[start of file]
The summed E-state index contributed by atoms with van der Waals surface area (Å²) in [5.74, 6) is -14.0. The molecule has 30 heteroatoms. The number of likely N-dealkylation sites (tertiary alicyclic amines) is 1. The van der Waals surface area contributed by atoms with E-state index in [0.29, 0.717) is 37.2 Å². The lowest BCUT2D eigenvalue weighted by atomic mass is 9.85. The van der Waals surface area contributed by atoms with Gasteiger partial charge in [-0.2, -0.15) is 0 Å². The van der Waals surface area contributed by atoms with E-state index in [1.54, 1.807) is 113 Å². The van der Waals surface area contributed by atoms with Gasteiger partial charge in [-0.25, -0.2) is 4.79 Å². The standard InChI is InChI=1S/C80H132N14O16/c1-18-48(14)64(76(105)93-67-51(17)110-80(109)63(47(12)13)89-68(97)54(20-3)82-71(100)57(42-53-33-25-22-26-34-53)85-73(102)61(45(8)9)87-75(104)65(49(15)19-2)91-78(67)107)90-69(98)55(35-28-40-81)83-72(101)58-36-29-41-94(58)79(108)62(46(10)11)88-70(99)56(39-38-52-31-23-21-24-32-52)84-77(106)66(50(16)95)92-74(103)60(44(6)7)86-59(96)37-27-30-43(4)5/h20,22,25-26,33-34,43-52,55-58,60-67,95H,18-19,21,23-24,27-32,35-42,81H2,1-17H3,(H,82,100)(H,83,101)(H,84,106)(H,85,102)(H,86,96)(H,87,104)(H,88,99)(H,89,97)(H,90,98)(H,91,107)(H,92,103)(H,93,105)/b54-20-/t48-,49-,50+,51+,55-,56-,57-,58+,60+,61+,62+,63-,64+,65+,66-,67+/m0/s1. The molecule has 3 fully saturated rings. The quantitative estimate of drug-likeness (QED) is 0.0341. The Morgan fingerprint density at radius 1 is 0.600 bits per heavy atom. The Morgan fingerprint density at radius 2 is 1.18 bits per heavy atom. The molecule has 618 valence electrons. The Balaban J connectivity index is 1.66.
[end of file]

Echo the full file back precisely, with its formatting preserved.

The summed E-state index contributed by atoms with van der Waals surface area (Å²) in [5.74, 6) is -14.0. The molecule has 30 heteroatoms. The number of likely N-dealkylation sites (tertiary alicyclic amines) is 1. The van der Waals surface area contributed by atoms with E-state index in [0.29, 0.717) is 37.2 Å². The lowest BCUT2D eigenvalue weighted by atomic mass is 9.85. The van der Waals surface area contributed by atoms with Gasteiger partial charge in [-0.2, -0.15) is 0 Å². The van der Waals surface area contributed by atoms with E-state index in [1.54, 1.807) is 113 Å². The van der Waals surface area contributed by atoms with Gasteiger partial charge in [-0.25, -0.2) is 4.79 Å². The standard InChI is InChI=1S/C80H132N14O16/c1-18-48(14)64(76(105)93-67-51(17)110-80(109)63(47(12)13)89-68(97)54(20-3)82-71(100)57(42-53-33-25-22-26-34-53)85-73(102)61(45(8)9)87-75(104)65(49(15)19-2)91-78(67)107)90-69(98)55(35-28-40-81)83-72(101)58-36-29-41-94(58)79(108)62(46(10)11)88-70(99)56(39-38-52-31-23-21-24-32-52)84-77(106)66(50(16)95)92-74(103)60(44(6)7)86-59(96)37-27-30-43(4)5/h20,22,25-26,33-34,43-52,55-58,60-67,95H,18-19,21,23-24,27-32,35-42,81H2,1-17H3,(H,82,100)(H,83,101)(H,84,106)(H,85,102)(H,86,96)(H,87,104)(H,88,99)(H,89,97)(H,90,98)(H,91,107)(H,92,103)(H,93,105)/b54-20-/t48-,49-,50+,51+,55-,56-,57-,58+,60+,61+,62+,63-,64+,65+,66-,67+/m0/s1. The molecule has 3 fully saturated rings. The quantitative estimate of drug-likeness (QED) is 0.0341. The Morgan fingerprint density at radius 1 is 0.600 bits per heavy atom. The Morgan fingerprint density at radius 2 is 1.18 bits per heavy atom. The molecule has 618 valence electrons. The Balaban J connectivity index is 1.66.